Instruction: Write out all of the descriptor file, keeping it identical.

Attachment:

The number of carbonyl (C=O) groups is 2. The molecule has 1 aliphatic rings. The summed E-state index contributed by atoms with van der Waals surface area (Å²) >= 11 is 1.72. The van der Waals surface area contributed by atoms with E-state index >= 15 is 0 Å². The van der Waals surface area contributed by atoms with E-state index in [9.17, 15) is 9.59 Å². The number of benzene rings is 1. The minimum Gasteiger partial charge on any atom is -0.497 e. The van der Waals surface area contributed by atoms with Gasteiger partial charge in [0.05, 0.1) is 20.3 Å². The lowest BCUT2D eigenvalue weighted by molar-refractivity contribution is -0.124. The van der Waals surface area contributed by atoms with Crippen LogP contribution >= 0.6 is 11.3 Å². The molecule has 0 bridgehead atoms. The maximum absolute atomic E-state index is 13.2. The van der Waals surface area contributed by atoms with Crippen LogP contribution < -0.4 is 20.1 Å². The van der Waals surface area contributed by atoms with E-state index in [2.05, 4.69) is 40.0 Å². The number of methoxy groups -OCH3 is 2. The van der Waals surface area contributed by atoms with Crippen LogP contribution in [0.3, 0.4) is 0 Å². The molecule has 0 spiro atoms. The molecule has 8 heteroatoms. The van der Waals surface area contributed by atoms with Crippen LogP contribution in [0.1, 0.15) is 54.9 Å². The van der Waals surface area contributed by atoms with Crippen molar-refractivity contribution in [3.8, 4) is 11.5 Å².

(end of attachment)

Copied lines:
The number of carbonyl (C=O) groups is 2. The molecule has 1 aliphatic rings. The summed E-state index contributed by atoms with van der Waals surface area (Å²) >= 11 is 1.72. The van der Waals surface area contributed by atoms with E-state index >= 15 is 0 Å². The van der Waals surface area contributed by atoms with E-state index in [9.17, 15) is 9.59 Å². The number of benzene rings is 1. The minimum Gasteiger partial charge on any atom is -0.497 e. The van der Waals surface area contributed by atoms with Gasteiger partial charge in [0.05, 0.1) is 20.3 Å². The lowest BCUT2D eigenvalue weighted by molar-refractivity contribution is -0.124. The van der Waals surface area contributed by atoms with Crippen LogP contribution >= 0.6 is 11.3 Å². The molecule has 0 bridgehead atoms. The maximum absolute atomic E-state index is 13.2. The van der Waals surface area contributed by atoms with Crippen LogP contribution < -0.4 is 20.1 Å². The van der Waals surface area contributed by atoms with E-state index in [2.05, 4.69) is 40.0 Å². The number of methoxy groups -OCH3 is 2. The van der Waals surface area contributed by atoms with Crippen LogP contribution in [0.3, 0.4) is 0 Å². The molecule has 0 spiro atoms. The molecule has 8 heteroatoms. The van der Waals surface area contributed by atoms with Crippen LogP contribution in [0.1, 0.15) is 54.9 Å². The van der Waals surface area contributed by atoms with Crippen molar-refractivity contribution in [3.8, 4) is 11.5 Å².